The Eighth Post (including early December 2018 Updates)
At the trial that was held almost two years ago (January 9-12, 2017; see below for my opening statement), I offered expert testimony from Kevin Orcutt and Chris Pellitteri, plus sales statistics from a martial-arts-equipment supplier, all in an attempt to show that the nunchaku is “commonly used for lawful purposes,” including police use, self-defense, and martial-arts use. See my Proposed Findings of Fact and Conclusions of Law submitted March 2, 2017. On July 23, 2017, the Court issued a decision declining to grant declaratory judgment in my favor without first allowing the defense an opportunity to supplement the record. This included an opportunity for additional briefing by both sides. (My August 24, 2018, brief is here.) On October 1, 2018, the Court sua sponte amended its July 23, 2017, decision and requested responsive letters from each side.
The Court’s October 1, 2018, memorandum and order (10/18 M&O), followed by my November 12, 2018, letter, followed by a corrected copy of the 10/18 M&O (see footnote 1 in my letter for the location of the corrected error within the 10/18 M&O), are compiled as a single pdf document here.
Oral argument was held on Wednesday, December 5, 2018. Judge Chen concluded the appearance by indicating that a decision would be forthcoming by year-end.
James Michael Maloney
Friday, December 7, 2018
Opening statement (January 9, 2017)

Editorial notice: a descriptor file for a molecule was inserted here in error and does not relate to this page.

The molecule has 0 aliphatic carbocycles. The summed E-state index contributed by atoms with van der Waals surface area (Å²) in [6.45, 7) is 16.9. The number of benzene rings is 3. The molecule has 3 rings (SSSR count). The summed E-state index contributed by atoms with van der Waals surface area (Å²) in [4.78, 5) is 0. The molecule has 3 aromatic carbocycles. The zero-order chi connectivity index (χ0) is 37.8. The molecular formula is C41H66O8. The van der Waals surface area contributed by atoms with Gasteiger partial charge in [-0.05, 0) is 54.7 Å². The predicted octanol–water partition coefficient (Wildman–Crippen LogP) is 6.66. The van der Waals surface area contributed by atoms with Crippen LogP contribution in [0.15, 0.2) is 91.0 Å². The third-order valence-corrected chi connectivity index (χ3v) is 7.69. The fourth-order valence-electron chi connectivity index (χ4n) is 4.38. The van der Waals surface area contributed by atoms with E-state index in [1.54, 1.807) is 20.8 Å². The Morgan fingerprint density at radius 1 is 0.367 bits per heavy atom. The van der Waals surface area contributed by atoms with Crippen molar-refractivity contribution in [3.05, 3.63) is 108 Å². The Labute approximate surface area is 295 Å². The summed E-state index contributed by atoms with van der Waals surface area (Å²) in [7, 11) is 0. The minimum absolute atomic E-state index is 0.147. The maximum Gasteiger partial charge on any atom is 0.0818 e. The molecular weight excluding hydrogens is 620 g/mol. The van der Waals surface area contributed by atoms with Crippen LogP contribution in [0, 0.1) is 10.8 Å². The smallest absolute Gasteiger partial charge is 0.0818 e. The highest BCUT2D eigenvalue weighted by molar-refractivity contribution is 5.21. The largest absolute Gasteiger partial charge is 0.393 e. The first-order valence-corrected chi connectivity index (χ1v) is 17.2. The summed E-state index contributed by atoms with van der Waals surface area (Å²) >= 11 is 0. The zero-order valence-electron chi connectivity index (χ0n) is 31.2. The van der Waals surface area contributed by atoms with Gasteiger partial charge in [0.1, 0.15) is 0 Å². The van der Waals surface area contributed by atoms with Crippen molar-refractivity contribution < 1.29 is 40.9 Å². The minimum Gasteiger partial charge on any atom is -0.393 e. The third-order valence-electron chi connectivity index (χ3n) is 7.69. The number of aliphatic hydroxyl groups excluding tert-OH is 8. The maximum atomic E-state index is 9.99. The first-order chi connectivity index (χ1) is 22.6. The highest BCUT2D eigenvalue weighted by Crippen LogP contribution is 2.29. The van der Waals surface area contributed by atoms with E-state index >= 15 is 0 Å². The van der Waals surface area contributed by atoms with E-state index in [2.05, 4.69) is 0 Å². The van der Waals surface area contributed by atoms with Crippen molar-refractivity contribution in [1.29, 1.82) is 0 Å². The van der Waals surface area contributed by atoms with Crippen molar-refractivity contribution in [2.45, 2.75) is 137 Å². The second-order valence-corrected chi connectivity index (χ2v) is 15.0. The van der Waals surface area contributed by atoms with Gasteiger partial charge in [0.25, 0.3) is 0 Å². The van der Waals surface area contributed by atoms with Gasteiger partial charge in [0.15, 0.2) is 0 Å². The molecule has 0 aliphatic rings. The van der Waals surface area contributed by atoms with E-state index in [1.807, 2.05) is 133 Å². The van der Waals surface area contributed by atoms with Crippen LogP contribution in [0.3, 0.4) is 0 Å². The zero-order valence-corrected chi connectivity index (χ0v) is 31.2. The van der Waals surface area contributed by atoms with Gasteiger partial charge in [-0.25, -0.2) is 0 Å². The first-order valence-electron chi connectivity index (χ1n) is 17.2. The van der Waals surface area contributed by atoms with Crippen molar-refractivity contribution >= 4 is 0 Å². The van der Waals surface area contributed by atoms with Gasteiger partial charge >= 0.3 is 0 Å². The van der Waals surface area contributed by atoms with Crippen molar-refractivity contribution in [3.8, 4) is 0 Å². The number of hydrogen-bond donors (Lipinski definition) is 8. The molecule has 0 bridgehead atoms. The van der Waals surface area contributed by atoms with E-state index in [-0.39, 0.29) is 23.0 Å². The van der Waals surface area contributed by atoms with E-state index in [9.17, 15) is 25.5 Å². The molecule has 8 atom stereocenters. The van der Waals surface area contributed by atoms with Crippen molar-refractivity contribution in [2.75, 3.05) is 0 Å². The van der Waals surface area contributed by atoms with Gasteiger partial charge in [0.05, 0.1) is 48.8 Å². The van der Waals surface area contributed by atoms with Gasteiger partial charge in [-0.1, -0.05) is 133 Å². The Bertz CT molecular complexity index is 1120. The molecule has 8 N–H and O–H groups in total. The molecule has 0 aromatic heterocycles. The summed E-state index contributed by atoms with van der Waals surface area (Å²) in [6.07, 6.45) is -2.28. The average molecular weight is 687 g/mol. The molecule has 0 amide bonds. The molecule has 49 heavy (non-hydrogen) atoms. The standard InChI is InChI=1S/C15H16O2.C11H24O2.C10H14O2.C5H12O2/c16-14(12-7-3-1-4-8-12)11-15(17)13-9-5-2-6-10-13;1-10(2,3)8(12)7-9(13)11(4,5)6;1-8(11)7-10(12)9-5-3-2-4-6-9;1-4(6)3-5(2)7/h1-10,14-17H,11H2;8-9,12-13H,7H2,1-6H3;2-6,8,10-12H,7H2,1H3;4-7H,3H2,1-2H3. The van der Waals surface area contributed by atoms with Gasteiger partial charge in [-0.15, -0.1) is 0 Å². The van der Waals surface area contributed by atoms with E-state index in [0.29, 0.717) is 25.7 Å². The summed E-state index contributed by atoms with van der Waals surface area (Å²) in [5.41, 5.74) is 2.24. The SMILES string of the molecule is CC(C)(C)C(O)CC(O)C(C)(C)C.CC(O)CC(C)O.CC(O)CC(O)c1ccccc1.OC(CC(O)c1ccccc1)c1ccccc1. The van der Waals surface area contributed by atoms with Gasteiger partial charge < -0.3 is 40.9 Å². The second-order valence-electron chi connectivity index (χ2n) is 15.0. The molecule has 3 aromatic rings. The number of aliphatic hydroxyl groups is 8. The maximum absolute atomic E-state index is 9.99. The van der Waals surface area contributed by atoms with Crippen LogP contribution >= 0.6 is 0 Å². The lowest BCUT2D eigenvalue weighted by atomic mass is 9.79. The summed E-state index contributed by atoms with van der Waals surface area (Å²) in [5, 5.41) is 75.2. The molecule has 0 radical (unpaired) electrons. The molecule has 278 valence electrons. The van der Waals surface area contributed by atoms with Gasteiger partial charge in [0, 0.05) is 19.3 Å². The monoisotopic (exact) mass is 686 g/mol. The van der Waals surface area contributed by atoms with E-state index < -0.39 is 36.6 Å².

The trial we are about to begin concerns the right of the people to keep and bear arms. As recently as ten years ago, the Supreme Court still had not given meaning and content to the provision in the Constitution that sets forth that right, although the Second Amendment has been part of our Constitution since 1791. Today, the balance between the exercise of that right and the recalcitrant plague of gun violence in America is finally beginning to be worked out. It will probably take decades for the courts and the legislatures to strike that balance in a way that protects us all from such horrific incidents as mass shootings at schools, movie theaters, and airports, while at the same time guaranteeing that the Second Amendment, which was first applied to the states only 6½ years ago in McDonald v. Chicago, is given real meaning and substance. Actually, we may never get it right, but I try to be an optimist, because I believe that the “path of the common law,” as Justice Oliver Wendell Holmes Jr. put it, is also, as Carlos Castañeda put it through his character Don Juan, a “path with heart.” Nothing in this case has anything to do with guns, or with carrying weapons on the street, or with mass shootings at schools, movie theaters, or airports. And yet, this case has everything to do with all of those things, because the path of the common law is also in some ways like the path of a particle in a quantum physics experiment: it travels in many different directions, all at once, because precedents are often applied in ways that aren’t always foreseen, or even reasonably foreseeable, when they’re made. So there is actually a lot more at stake here than might meet the eye at first glance. Can we get it right? Well, we can try. Right now the only question before us is whether the nunchaku, an ancient martial arts weapon, is commonly used for lawful purposes today. In a few years, the key Second Amendment questions may be somewhat different, so I ask the Court to be patient if it appears that at times I am straying from the path the Court has defined in order to establish a record that may become relevant down the road. And I also ask the Court to remember that the relief I’m seeking here, and have been seeking for nearly 14 years now, is real, and personal, separate and apart from all those big-picture considerations I’ve just described. But I have a duty, I think, to try to address both. Is it possible for me, one human being, acting alone, to fulfill that duty? No.